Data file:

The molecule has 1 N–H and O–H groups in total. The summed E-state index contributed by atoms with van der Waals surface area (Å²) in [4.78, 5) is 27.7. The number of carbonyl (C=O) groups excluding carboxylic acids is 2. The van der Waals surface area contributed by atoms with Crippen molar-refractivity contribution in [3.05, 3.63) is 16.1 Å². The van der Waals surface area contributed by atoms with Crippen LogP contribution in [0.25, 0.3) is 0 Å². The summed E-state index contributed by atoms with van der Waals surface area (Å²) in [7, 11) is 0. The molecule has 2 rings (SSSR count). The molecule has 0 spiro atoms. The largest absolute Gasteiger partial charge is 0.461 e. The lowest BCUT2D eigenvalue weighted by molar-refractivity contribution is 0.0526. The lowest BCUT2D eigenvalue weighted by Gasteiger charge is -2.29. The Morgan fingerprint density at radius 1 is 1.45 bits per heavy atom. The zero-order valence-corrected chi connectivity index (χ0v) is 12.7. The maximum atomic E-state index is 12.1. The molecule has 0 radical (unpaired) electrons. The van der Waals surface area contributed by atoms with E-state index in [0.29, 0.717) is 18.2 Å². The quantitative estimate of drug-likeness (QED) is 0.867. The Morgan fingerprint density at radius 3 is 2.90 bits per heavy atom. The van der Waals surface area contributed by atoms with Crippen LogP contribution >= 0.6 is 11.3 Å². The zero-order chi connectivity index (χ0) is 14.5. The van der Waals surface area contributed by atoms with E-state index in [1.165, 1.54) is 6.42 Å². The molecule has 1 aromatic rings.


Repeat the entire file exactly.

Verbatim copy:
The molecule has 1 N–H and O–H groups in total. The summed E-state index contributed by atoms with van der Waals surface area (Å²) in [4.78, 5) is 27.7. The number of carbonyl (C=O) groups excluding carboxylic acids is 2. The van der Waals surface area contributed by atoms with Crippen molar-refractivity contribution in [3.05, 3.63) is 16.1 Å². The van der Waals surface area contributed by atoms with Crippen LogP contribution in [0.25, 0.3) is 0 Å². The summed E-state index contributed by atoms with van der Waals surface area (Å²) in [7, 11) is 0. The molecule has 2 rings (SSSR count). The molecule has 0 spiro atoms. The largest absolute Gasteiger partial charge is 0.461 e. The lowest BCUT2D eigenvalue weighted by molar-refractivity contribution is 0.0526. The lowest BCUT2D eigenvalue weighted by Gasteiger charge is -2.29. The Morgan fingerprint density at radius 1 is 1.45 bits per heavy atom. The zero-order valence-corrected chi connectivity index (χ0v) is 12.7. The maximum atomic E-state index is 12.1. The molecule has 0 radical (unpaired) electrons. The van der Waals surface area contributed by atoms with E-state index in [0.29, 0.717) is 18.2 Å². The quantitative estimate of drug-likeness (QED) is 0.867. The Morgan fingerprint density at radius 3 is 2.90 bits per heavy atom. The van der Waals surface area contributed by atoms with Crippen LogP contribution >= 0.6 is 11.3 Å². The zero-order chi connectivity index (χ0) is 14.5. The van der Waals surface area contributed by atoms with E-state index in [1.165, 1.54) is 6.42 Å². The molecule has 1 aromatic rings.